As Norwegian Minister of Fisheries, Per Sandberg will not be remembered for what he achieved, but rather for who he was.
It ended up as a complete fishy fiasco. A show so spectacular it has had both academic and national media/press leapfrogging over this summer’s silly season. Who needs revues, Netflix or spy novels, when we can instead keep abreast with how the fisheries minister is spending his summer holiday?
The short version is that the newly divorced fisheries minister Per Sandberg had, during last spring, found himself a new girlfriend. Not exactly a ‘girl-next-door’ type either, but a 30-year younger beauty queen and former asylum seeker – who had fled from a potential forced marriage in the cleric regime-ruled Iran.
On top of this, his girlfriend, Bahareh Letnes (28), had registered her own company for fish export, but according to Sandberg has not sold as much as “a toothpick”, which enabled the fisheries minister to easily spurn suggestions of a conflict with impartiality.
Meanwhile, more ominous challenges emerged from other quarters.
Sandbergs scorned ex-wife, Linn Miriam Sandberg, a parliamentary secretary in the Ministry of Health and Care Services, had already in May sent a note of concern to the office of the Prime Minister that “foreign powers” had moved in with the fisheries minister.
According to Per Sandberg his plans for a summer holiday in Turkey were “pulverised”, due possibly to an alleged leakage at government executive level to his ex-wife. Sandberg obviously had no confidence in the prime minister, and therefore chose to not give prior notification of his new holiday destination – Iran.
Sandberg protested that it was not the fisheries minister, nor the deputy leader of the Progress Party that travelled to Iran – it was Private Citizen Per Sandberg, nothing more nor less. However, he decided to take his official work mobile with him – to a country that Norway has classified as one of three high-risk regimes, especially notorious for advanced electronic surveillance. It has since emerged that Sandberg ignored PST’s (Norwegian Intelligence) security directive, and also had chosen to take his work telephone with him on a previous official government trip to China. Thus only Russia was left on the high-risk list.
In a country where women can risk incarceration as punishment for appearing in public without hijab, and for socialising with men they are not married to, Letnes was herself able to report from the Persian summer holiday via Instagram. Pictured standing close together, without hijab or burkha, with Private Citizen Per Sandberg. You don’t need to have seen many episodes of “Homeland” or “Le Buro” to smell something fishy going on and suspect connections to the clerical regime in Teheran.
All this became too much to allow Sandberg the benefit of the doubt. Yesterday he resigned from his ministerial post.
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Enough about the private person Per Sandberg – and his fall from the lofty heights of power. What can be said about the fisheries minister Per Sandberg?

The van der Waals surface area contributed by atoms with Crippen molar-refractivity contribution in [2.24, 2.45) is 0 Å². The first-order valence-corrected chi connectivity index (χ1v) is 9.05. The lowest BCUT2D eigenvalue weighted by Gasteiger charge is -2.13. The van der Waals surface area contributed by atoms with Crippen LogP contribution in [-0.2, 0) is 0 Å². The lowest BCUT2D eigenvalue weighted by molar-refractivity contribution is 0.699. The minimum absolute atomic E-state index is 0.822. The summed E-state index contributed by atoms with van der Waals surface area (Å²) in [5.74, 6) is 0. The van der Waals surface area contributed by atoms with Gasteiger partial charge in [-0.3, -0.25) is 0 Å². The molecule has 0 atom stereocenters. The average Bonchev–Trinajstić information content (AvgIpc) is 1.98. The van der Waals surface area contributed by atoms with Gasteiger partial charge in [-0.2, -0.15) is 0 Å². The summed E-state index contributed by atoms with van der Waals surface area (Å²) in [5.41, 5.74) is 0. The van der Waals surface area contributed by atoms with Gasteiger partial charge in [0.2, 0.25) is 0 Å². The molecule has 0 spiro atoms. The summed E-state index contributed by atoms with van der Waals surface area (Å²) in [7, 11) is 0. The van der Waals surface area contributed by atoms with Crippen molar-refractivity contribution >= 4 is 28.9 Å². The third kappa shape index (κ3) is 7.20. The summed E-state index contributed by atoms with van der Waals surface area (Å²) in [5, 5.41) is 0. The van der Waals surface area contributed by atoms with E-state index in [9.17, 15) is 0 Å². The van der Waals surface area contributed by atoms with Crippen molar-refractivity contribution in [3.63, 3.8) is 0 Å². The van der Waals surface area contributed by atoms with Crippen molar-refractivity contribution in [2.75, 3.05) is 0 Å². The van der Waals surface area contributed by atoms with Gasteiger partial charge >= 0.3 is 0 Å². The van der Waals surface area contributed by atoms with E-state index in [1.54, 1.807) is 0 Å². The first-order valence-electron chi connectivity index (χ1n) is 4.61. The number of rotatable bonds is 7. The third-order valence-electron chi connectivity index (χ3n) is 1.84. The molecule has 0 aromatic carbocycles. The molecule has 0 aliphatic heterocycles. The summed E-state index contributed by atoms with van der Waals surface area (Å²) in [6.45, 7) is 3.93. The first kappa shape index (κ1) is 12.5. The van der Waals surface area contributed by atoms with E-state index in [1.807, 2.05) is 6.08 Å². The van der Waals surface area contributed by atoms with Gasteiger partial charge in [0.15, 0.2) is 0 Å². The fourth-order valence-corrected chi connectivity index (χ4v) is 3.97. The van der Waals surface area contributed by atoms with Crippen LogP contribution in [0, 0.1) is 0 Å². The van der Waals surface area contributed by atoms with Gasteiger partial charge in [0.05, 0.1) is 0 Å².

When PM Erna Solberg appointed him as fisheries minister after Elisabeth Aspaker, in December 2015, he was the highest profiled politician to take on this office – at least in modern times. Sandberg, as deputy leader of the Progress Party, was – and still is – a prominent political personality. He has been explicit and controversial for many years, and he continued in the same manner in his new office.
But once the ‘rush’ of enthusiasm had settled down, and judgment made of what the minister had achieved, rather than of who he was, the gaps became longer between the highpoints.
He has not managed to increase the country’s salmon production to any noteworthy extent. In that two-thirds of the industry’s export revenue comes from one fish species, the farmed salmon, this has had decisive significance for both value creation and results.
The most sensational action from Sandberg in his first year as fisheries minister was the scolding he gave the editor of Fiskeribladet (owned by IntraFish Media), which had offended his honour, after the latter had reported incorrectly that Sandberg was suspected of corruption for allegedly having given a fishing quota to a close friend and neighbour.
In Sandberg’s administrative period a handful of development licenses have been given seal of approval for some spectacular steel constructions that shall boost capacity for innovation and energy for the Norwegian aquaculture industry. Having said that, this was not Sandberg’s work, but rather a legacy from Elisabeth Aspaker.
Sandberg also organised an auction of new production growth, which resulted in €200 million dropping into State and municipal coffers.
In Parliament, the tax and duty-allergic Sandberg has fought tooth and nail against the Opposition’s proposal on export duty, marine acreage duty or resource interest. What the final outcome will be from these is not known, and is a challenge that newly appointed Harald Tom Nesvik will have to battle with.
Controversies have followed in Sandberg’s wake.
One of these was when Sandberg had allegedly given Norwegian Seafood Association lobbyist Frode Reppe his private e-mail address after a meeting, an action that later escalated into a media storm, court case and the firing of Reppe.
It is thus conflicts and not political achievements that is Sandberg’s legacy.
In his defence, it has to be said he didn’t get much time to actually make a mark. Just two and a half years in the minister’s chair. But it was fun while it lasted.
Now the seat at the King’s table has been taken by a Western Norwegian, Harald Tom Nesvik, directly from a director position in the wellboat company Sølvtrans. Nesvik has the CV and hopefully the knowledge base in place to get to grips with the fisheries and marine farming industry’s most precarious challenges, and there is reason to hope that he will achieve more in constructive terms than his predecessor.